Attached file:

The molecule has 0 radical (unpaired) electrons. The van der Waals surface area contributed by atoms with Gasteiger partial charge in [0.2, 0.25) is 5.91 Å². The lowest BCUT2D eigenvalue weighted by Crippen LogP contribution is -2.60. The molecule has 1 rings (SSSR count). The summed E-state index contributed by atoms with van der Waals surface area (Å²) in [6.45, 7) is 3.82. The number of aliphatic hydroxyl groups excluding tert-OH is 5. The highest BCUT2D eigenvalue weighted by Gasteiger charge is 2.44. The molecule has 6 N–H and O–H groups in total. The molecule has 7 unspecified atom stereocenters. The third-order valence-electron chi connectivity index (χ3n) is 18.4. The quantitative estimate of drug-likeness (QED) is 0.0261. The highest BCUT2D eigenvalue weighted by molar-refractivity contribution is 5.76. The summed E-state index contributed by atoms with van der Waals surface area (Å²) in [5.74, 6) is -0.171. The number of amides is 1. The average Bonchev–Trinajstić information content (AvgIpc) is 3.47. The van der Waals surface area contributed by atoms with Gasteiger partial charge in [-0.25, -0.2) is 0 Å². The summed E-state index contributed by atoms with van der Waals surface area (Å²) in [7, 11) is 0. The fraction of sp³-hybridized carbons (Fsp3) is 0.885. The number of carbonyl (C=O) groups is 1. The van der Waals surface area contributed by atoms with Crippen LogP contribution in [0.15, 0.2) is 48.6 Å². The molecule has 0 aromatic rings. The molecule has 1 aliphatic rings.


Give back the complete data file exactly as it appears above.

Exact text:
The molecule has 0 radical (unpaired) electrons. The van der Waals surface area contributed by atoms with Gasteiger partial charge in [0.2, 0.25) is 5.91 Å². The lowest BCUT2D eigenvalue weighted by Crippen LogP contribution is -2.60. The molecule has 1 rings (SSSR count). The summed E-state index contributed by atoms with van der Waals surface area (Å²) in [6.45, 7) is 3.82. The number of aliphatic hydroxyl groups excluding tert-OH is 5. The highest BCUT2D eigenvalue weighted by Gasteiger charge is 2.44. The molecule has 6 N–H and O–H groups in total. The molecule has 7 unspecified atom stereocenters. The third-order valence-electron chi connectivity index (χ3n) is 18.4. The quantitative estimate of drug-likeness (QED) is 0.0261. The highest BCUT2D eigenvalue weighted by molar-refractivity contribution is 5.76. The summed E-state index contributed by atoms with van der Waals surface area (Å²) in [5.74, 6) is -0.171. The number of amides is 1. The average Bonchev–Trinajstić information content (AvgIpc) is 3.47. The van der Waals surface area contributed by atoms with Gasteiger partial charge in [-0.25, -0.2) is 0 Å². The summed E-state index contributed by atoms with van der Waals surface area (Å²) in [7, 11) is 0. The fraction of sp³-hybridized carbons (Fsp3) is 0.885. The number of carbonyl (C=O) groups is 1. The van der Waals surface area contributed by atoms with Crippen LogP contribution in [0.15, 0.2) is 48.6 Å². The molecule has 0 aromatic rings. The molecule has 1 aliphatic rings.